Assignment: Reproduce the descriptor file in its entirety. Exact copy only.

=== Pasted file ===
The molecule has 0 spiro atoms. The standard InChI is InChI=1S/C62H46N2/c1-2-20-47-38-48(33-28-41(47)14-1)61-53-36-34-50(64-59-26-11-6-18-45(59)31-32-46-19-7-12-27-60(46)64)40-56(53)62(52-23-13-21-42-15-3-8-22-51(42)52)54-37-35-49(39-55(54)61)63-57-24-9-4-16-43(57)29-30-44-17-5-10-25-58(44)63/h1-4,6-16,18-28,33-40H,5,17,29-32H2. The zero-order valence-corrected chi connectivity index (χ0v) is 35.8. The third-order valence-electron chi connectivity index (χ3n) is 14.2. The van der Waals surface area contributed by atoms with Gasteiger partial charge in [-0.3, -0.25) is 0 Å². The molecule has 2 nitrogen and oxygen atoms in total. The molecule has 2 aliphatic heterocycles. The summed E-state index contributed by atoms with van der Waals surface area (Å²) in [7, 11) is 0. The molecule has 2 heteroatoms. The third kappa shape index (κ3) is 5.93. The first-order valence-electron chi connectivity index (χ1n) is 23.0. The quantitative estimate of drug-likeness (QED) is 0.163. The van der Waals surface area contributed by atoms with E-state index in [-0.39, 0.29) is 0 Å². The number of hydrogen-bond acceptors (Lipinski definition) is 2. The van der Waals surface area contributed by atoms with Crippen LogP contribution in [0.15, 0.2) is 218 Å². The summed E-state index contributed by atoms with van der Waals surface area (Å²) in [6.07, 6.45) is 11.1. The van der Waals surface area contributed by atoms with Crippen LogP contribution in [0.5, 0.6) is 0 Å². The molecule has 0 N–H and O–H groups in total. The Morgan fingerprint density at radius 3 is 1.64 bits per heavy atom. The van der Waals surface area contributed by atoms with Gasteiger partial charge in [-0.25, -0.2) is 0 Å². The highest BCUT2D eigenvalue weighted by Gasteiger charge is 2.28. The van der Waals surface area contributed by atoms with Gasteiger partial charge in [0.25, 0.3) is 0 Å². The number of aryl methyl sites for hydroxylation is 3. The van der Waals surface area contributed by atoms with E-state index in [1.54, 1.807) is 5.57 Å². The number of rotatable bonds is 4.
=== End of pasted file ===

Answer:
The molecule has 0 spiro atoms. The standard InChI is InChI=1S/C62H46N2/c1-2-20-47-38-48(33-28-41(47)14-1)61-53-36-34-50(64-59-26-11-6-18-45(59)31-32-46-19-7-12-27-60(46)64)40-56(53)62(52-23-13-21-42-15-3-8-22-51(42)52)54-37-35-49(39-55(54)61)63-57-24-9-4-16-43(57)29-30-44-17-5-10-25-58(44)63/h1-4,6-16,18-28,33-40H,5,17,29-32H2. The zero-order valence-corrected chi connectivity index (χ0v) is 35.8. The third-order valence-electron chi connectivity index (χ3n) is 14.2. The van der Waals surface area contributed by atoms with Gasteiger partial charge in [-0.3, -0.25) is 0 Å². The molecule has 2 nitrogen and oxygen atoms in total. The molecule has 2 aliphatic heterocycles. The summed E-state index contributed by atoms with van der Waals surface area (Å²) in [7, 11) is 0. The molecule has 2 heteroatoms. The third kappa shape index (κ3) is 5.93. The first-order valence-electron chi connectivity index (χ1n) is 23.0. The quantitative estimate of drug-likeness (QED) is 0.163. The van der Waals surface area contributed by atoms with E-state index in [-0.39, 0.29) is 0 Å². The number of hydrogen-bond acceptors (Lipinski definition) is 2. The van der Waals surface area contributed by atoms with Crippen LogP contribution in [0.15, 0.2) is 218 Å². The summed E-state index contributed by atoms with van der Waals surface area (Å²) in [6.07, 6.45) is 11.1. The van der Waals surface area contributed by atoms with Crippen LogP contribution in [0.5, 0.6) is 0 Å². The molecule has 0 N–H and O–H groups in total. The Morgan fingerprint density at radius 3 is 1.64 bits per heavy atom. The van der Waals surface area contributed by atoms with Gasteiger partial charge in [-0.25, -0.2) is 0 Å². The highest BCUT2D eigenvalue weighted by Gasteiger charge is 2.28. The van der Waals surface area contributed by atoms with Gasteiger partial charge in [0.25, 0.3) is 0 Å². The number of aryl methyl sites for hydroxylation is 3. The van der Waals surface area contributed by atoms with E-state index in [1.54, 1.807) is 5.57 Å². The number of rotatable bonds is 4.